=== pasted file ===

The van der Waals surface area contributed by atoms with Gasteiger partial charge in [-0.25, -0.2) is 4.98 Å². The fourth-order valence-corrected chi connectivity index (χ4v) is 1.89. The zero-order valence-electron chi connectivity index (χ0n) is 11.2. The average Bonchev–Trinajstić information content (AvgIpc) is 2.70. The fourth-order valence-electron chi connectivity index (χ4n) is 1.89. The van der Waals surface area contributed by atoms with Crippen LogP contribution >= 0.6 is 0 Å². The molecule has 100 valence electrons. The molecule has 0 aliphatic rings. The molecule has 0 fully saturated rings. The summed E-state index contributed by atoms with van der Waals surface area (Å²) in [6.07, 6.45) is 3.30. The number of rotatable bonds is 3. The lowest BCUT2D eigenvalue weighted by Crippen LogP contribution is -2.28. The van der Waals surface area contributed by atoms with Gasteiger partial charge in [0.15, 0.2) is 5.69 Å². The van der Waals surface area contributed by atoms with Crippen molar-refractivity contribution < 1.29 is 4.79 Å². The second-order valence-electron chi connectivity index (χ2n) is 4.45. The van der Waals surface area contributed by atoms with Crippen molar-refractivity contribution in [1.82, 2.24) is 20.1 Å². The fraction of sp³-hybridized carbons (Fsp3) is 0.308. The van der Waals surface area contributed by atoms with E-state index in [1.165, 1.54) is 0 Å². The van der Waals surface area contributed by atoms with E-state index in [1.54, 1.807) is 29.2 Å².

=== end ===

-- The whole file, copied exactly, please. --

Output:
The van der Waals surface area contributed by atoms with Gasteiger partial charge in [-0.25, -0.2) is 4.98 Å². The fourth-order valence-corrected chi connectivity index (χ4v) is 1.89. The zero-order valence-electron chi connectivity index (χ0n) is 11.2. The average Bonchev–Trinajstić information content (AvgIpc) is 2.70. The fourth-order valence-electron chi connectivity index (χ4n) is 1.89. The van der Waals surface area contributed by atoms with Crippen LogP contribution >= 0.6 is 0 Å². The molecule has 100 valence electrons. The molecule has 0 aliphatic rings. The molecule has 0 fully saturated rings. The summed E-state index contributed by atoms with van der Waals surface area (Å²) in [6.07, 6.45) is 3.30. The number of rotatable bonds is 3. The lowest BCUT2D eigenvalue weighted by Crippen LogP contribution is -2.28. The van der Waals surface area contributed by atoms with Gasteiger partial charge in [0.15, 0.2) is 5.69 Å². The van der Waals surface area contributed by atoms with Crippen molar-refractivity contribution < 1.29 is 4.79 Å². The second-order valence-electron chi connectivity index (χ2n) is 4.45. The van der Waals surface area contributed by atoms with Crippen molar-refractivity contribution in [1.82, 2.24) is 20.1 Å². The fraction of sp³-hybridized carbons (Fsp3) is 0.308. The van der Waals surface area contributed by atoms with E-state index in [1.165, 1.54) is 0 Å². The van der Waals surface area contributed by atoms with E-state index in [1.54, 1.807) is 29.2 Å².